I’m really regretting that blog post ‘2020 The Year of Film’. How was I to know that the world would change? Luckily enough I had shot some Super 8 just before the Lockdown. You can view it on the YouTube channel here. Not to mention some stuff I shot at the end of 2019 which can also be found on the channel. When you visit, don’t forget to subscribe. The plan is to produce some information videos on YouTube relating to Super 8 and the blog, in addition to adding any actual Super 8 footage along the way. On top of that, I have been planning test animation to try and create some new graphics for the channel. If these turn out well I will use them but even if they don’t, I’ll still update you. I have been buying some extras for my Braun Nizo Integral 7 and will be talking about that in future articles and videos. I’m not one of those people who wallows in being idle. I took this as an opportunity to flesh out ideas and work on story boarding for upcoming projects. In addition, I was craving knowledge and on a search for books that were written during the heyday of Super 8. I don’t know about you but given the niche aspect of Super 8 in 2020, I found that there are very few resources that cover day to day filming. Even my local library during one of my last trips before lockdown, had no books relating to the subject. I presume they binned them in favour of video and digital. I am constantly scouring the charity book shops for any treasure. I have been lucky enough to strike gold a few times and have been thumbing through the various reference books and tracking down obscure films they mention as reference points. This is a more general article to say that there is some great reading material out there.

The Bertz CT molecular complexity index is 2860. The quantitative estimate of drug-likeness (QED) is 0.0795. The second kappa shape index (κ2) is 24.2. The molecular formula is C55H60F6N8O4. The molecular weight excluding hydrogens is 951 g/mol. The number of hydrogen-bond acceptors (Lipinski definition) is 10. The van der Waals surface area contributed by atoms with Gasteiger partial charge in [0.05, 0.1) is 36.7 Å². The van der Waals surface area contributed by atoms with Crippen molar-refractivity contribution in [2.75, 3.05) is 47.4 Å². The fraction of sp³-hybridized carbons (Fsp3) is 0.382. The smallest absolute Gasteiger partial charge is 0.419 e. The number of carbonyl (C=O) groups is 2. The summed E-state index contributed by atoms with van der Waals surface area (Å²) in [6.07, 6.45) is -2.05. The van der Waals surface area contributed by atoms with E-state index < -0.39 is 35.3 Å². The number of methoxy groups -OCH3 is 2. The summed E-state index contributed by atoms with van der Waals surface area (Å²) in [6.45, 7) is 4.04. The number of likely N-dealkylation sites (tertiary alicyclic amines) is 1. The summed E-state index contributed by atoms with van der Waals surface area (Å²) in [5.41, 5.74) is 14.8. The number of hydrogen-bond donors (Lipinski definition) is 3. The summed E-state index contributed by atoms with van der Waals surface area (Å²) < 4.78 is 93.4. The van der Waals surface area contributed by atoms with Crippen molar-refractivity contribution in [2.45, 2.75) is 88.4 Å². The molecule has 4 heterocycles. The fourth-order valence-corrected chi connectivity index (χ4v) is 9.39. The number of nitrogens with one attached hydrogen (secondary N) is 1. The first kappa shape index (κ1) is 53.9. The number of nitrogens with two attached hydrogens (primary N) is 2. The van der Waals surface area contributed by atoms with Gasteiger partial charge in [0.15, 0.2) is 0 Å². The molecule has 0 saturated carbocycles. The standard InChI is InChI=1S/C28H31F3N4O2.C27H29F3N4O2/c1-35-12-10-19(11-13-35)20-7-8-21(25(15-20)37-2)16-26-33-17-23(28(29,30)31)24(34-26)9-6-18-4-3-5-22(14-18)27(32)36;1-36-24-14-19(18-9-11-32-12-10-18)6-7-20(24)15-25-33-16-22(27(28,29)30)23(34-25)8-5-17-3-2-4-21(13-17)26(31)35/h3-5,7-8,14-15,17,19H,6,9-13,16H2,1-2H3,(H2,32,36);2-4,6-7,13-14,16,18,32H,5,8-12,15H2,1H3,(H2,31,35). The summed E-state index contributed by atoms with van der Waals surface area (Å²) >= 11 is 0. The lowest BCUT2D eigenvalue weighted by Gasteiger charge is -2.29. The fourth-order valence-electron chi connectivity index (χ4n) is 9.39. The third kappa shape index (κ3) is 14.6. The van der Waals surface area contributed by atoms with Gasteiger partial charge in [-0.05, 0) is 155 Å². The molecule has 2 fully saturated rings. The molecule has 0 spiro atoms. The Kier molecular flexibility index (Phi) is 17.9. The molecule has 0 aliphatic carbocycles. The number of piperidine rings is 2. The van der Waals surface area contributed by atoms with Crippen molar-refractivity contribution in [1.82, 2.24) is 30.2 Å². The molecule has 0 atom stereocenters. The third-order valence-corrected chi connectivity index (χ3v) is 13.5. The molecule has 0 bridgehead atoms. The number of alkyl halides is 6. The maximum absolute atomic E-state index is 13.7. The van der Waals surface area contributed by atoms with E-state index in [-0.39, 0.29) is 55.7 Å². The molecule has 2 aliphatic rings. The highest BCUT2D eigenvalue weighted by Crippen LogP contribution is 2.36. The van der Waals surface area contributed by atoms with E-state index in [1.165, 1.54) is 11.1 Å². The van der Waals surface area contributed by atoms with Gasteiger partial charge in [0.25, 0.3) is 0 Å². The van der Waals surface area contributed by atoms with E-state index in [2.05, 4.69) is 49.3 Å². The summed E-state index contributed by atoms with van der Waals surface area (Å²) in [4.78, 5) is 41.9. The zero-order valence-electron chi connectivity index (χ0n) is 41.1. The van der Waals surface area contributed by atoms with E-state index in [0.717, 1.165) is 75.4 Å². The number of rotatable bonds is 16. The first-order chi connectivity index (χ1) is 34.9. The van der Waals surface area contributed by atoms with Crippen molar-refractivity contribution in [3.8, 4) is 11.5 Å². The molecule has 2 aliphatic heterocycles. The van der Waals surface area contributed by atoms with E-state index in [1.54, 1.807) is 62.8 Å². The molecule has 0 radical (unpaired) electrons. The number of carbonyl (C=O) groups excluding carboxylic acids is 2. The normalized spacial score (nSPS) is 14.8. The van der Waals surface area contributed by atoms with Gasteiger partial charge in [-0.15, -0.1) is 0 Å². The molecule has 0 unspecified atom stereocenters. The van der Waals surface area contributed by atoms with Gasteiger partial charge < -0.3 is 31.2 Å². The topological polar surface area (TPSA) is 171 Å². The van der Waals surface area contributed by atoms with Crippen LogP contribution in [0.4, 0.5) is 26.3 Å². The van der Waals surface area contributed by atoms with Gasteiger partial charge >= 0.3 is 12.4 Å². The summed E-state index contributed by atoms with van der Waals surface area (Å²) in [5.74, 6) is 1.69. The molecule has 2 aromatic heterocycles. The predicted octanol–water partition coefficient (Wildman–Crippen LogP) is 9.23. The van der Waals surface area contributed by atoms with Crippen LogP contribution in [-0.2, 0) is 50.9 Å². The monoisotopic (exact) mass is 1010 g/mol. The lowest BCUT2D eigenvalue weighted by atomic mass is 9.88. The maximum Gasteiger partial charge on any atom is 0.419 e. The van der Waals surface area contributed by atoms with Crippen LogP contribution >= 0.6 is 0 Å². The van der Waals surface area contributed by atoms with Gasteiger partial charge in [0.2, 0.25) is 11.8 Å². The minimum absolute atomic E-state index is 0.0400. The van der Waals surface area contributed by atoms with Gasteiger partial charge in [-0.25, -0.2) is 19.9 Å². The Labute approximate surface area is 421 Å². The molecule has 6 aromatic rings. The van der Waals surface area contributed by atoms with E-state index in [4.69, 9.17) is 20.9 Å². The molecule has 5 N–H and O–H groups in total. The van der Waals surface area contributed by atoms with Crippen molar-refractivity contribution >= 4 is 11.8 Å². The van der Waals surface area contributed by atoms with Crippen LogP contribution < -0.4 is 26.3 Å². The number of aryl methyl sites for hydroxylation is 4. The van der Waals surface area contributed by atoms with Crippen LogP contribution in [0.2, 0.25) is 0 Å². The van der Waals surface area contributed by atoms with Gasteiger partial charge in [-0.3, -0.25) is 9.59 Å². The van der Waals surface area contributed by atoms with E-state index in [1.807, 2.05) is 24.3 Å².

One aspect of yesteryear I am not enthusiastic about is linear editing. Having strips of film sticking to washing line style devices and storing physical cuts in actual bins (see above image). I have big hands and fingers and fiddling about would be a nightmare. Before the digital age I would edit in-camera as a standard practice as editing was not an option. Having a digital intermediate workflow is much more efficient. I do have a Super 8 editing viewer (similar to that pictured below) but using Adobe Premiere or similar software keeps the original film pristine.

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